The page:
■ Lack of communication with all control units, except the ECU.
■ Tachometer is not working.
■ Instrument cluster not illuminated.
■ Missing communication (with all control units) faults in the only control unit that was communicating.
■ Communication with all control units (except the ECU) is effected via the CAN ‘gateway’.
■ The ECU is connected to the CAN gateway, but also directly connected to the on-board diagnostic link connector.
■ The immobiliser control unit is located in the instrument cluster. In the event of no communication with the instrument cluster (as proved by the fault codes stored in the ECU) it should be impossible to start the car. The vehicle is running, however.
Communication is a critical aspect relating to the construction of modern cars. It has a dual function:
1. The communication between individual control units in a vehicle. An example of this is that the ECU transmits engine speed information to the automatic transmission control unit. This enables the automatic transmission control unit to make a decision about whether to shift gears or remain in the current gear.
2. The exchange of data between on-board control units and the diagnostic tester.
In this article we’ll cover both communication examples and show their mutual correlation, using the 2008 Volkswagen Caddy as an example.
The on-board communication in this vehicle – both the communication between the control units and the communication used for diagnosis – runs via a digital CAN bus.
The on-board control units aren’t provided with autonomous diagnosis, which means that they communicate with the diagnostic tester using a dedicated control unit, called a CAN ‘gateway’.
The only exception is the ECU. This is connected to the CAN gateway but, at the same time, it is also directly connected to the on-board diagnostic link connector and will use diagnosis that is independent from the CAN gateway. A schematic diagram of control unit connections to the CAN gateway can be seen in the diagram below.
The vehicle in for repair was suffering with an electrical fault. Traces of previous activity (likely undertaken by other car mechanics) was clearly recognisable as the control units installed had marker pen inscriptions on them and the ECU itself showed traces of being opened.
Once the tester was connected, it turned out that the only control unit able to communicate was the ECU. The fault codes stored in the ECU indicated a lack of communication with other control units including, among others, the instrument cluster.
So, in the case of a ‘non-communication’ with the instrument cluster and the fault in communication with the ECU, one could legitimately ask the question of why the engine could be started at all, since the non-communicating instrument cluster also acts as the immobiliser. The analysis of the engine’s EEPROM showed that the immobiliser had, in fact, been deactivated.
After reviewing all of the information and symptoms we had available it was then a case of trying to analyse the data and determine the next step.
Course of action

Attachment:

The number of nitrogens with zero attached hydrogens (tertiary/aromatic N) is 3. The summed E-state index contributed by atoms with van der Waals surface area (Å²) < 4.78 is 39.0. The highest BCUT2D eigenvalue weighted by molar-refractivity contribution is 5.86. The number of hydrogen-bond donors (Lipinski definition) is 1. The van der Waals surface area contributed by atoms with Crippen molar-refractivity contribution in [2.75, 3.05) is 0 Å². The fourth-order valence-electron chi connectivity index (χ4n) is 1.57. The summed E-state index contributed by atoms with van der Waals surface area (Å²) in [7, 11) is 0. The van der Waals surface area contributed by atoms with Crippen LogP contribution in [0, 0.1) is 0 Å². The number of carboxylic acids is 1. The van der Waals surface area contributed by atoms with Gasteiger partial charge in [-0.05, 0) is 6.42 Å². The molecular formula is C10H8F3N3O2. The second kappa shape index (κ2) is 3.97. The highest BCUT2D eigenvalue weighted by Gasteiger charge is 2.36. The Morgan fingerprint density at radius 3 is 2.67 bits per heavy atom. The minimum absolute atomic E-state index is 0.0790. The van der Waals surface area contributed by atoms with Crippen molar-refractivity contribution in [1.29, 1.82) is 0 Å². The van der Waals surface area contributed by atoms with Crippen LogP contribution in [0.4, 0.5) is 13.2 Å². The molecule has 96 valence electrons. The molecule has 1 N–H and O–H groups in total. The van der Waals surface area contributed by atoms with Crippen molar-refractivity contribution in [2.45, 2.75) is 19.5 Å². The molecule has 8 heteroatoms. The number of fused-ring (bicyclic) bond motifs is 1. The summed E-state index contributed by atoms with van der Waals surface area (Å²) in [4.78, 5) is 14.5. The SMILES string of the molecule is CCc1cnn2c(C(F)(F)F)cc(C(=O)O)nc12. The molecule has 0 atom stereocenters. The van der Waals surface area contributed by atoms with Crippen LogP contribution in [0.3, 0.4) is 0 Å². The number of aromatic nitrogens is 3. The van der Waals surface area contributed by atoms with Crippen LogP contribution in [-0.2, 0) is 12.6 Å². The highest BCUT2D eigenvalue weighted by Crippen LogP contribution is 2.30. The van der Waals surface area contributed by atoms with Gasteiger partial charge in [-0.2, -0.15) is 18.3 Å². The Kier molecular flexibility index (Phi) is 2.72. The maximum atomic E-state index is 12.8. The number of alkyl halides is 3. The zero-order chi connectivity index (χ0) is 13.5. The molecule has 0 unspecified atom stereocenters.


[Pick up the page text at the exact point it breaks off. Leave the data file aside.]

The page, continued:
1. We connected the CDIF/3 tester from AXES and selected VW Caddy (2K) from the list.
2. In the top menu we then selected “Scan” and began the scanning procedure. The only control unit displayed on the list of scanned control units is the engine. Based on the analysis of the schematic diagram illustrating the connections of control units we know that the communication between all control units runs via the CAN gateway. The ECU, which maintains the communication, is connected to the CAN gateway (similar to other control units) but at the same time is also directly connected to the vehicle’s diagnostic link connector.
3. We then checked the fuses installed in the vehicle. All fuses proved to be OK.
4. The key component for the communication of systems in the vehicle is the CAN gateway, so this was removed from the vehicle and connected to the tester directly on the table in order to verify its correct function outside of the vehicle electrical system. It turned out that the gateway control unit was communicating OK. Once the CAN gateway control unit was verified, our focus was shifted to the vehicle electrical system. The pin assignment of the control unit was as follows:
+12V 1, 2, 14
GND 11, 12
CAN High 19
CAN Low 9
5. We then checked the power supply on pins 1, 2 and 14 against the ground – there was no power supply on any of those three pins. Since the feed lines run to the fuse box near the battery in the engine compartment, we inspected the fuse box and found a burnt path inside.
6. In order to confirm that the fault we had found was having an immediate impact on the malfunction of our car, we decided to conduct an instant repair by soldering a wire in the missing path area.
7. After the ignition was switched on and the tester connected all control units were scanned again. This time the communication had been established with all control units. Switching the ignition saw the instrument cluster illuminate and the tachometer worked again once the engine was started.
8. We ordered a new fuse box and, after its replacement, the vehicle was once again fully operational.
This wasn’t an obvious case as the vehicle was starting thanks to the deactivated immobiliser. Additional symptoms, such as no illumination of the instrument cluster and the defective tachometer, made the entire picture seem less logical than it should have done at first.